Nov 6, 2017

Warren Ellis Comics That Don’t Need Movies: Tokyo Storm Warning

I’m not opposed to adaptation from medium to medium. The idea that any media are inherently superior to others is classist at best, and stupid at its base. But, adaptations are never the thing they have adapted. They don’t replace or circumvent, they don’t erase or make the original redundant.

Warren Ellis Comics That Don’t Need to Be Adapted to Screen
Tokyo Storm Warning
Ellis, Raiz, Currie
Travis Hedge Coke

Named for an Elvis Costello song, Tokyo Storm Warning is the story of an American pilot arriving in Japan to fight giant monsters. But, like pretty much all great kaiju movies, it’s more significantly about repression, guilt, fear of ourselves, and fear of the bomb. And, how cool ten story robots and oversized freakish terrors are when they punch one another… unless you’re standing underfoot or in the wake of their wreckage.

It’s splashy. It’s emotional. It makes a helluva lot more sense than these things usually do.

The most recent Japanese Godzilla movie, Shin Godzilla, ran a “reality vs fantasy” campaign. And, largely, while they never come out and say it, the impossibility of Godzilla is so amped up, in contrast to the fairly mundane employee and administrator nature of the human characters, that it is impossible to deny. Godzilla is impossible. Office work, as we saw, even in Dai-Guard, with it’s tagline of, “Office-workers, saving the world,” inevitable.

I won’t give up the secrets of Tokyo Storm Warning, but they allow for a limitless range of visuals and FX. You can take it as far as you want. The comic is three issues long, so about sixty pages of story, and it takes it pretty far. There’s sixty years packed into the day or two that the story covers. Tokyo Storm Warning is unafraid of the fairytale nature of the finest kaiju stories, yet never sugar coats the fairytale. Fairytale worlds are not harmless. Even in the kindest of them, the potential for mutilation, depression, death or apocalypse hovers in the air all the time. Goldilocks is about as nice as they get, and she’s a kid facing three angry bears. You go fight three bears over bed and dinner and see how fun it feels when it’s over.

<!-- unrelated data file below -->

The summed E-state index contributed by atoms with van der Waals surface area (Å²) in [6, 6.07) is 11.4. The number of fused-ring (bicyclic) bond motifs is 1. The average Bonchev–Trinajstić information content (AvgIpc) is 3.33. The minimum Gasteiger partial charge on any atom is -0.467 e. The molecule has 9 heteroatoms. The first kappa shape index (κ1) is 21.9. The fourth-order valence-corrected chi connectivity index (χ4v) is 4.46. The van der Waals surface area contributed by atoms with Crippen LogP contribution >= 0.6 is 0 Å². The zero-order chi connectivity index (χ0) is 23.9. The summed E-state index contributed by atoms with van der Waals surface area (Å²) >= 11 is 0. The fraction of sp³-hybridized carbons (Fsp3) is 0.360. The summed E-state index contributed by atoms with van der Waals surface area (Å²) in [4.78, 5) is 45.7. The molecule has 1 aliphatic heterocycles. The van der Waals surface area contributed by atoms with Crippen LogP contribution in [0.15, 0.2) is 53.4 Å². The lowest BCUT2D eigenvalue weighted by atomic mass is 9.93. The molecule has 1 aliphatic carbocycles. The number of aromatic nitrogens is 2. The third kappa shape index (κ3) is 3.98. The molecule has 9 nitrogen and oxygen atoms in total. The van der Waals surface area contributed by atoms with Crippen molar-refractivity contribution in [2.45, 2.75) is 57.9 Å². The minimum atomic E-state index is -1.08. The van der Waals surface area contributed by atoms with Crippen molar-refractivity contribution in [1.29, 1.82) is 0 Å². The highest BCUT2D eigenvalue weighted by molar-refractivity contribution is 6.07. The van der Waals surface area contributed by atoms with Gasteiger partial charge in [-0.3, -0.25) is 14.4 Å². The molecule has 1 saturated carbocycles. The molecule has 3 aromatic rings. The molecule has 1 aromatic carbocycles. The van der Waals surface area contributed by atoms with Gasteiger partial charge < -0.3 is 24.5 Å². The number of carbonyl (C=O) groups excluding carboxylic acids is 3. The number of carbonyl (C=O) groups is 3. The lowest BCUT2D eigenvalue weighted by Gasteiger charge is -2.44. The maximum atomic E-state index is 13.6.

The reason that giant robots are cooler than giant tanks or flyby bombings, is that the humanoid form allows a visceral personalization. The reason giant monsters resonate is because they aren’t grotesque, they aren’t sadistic, but they are inevitable. They are inarguable. Big damn thing. That you have to cope with.

We can see this in movies, on TV. We have seen it. But, with a comic, the action is suspended as long as we desire. You can’t “just give a glimpse" of a monster, in a comic. You can’t do, “blink and you miss it.” You get, what you get, and you have all your time to look, to think. You control the pace. You control the consideration. And, that movies can’t do well. Twenty years ago, I’d say, “and there’s no seams,” no zipper on the monsters. We are past that. But, we are not past the fact that movies have to move, and a big budget summer blockbuster, like a giant monster flick, has to move quick. American releases cut chunks out of Japanese monster movies because in American cinema, in anglophone big monster movies, we need things zipping by.

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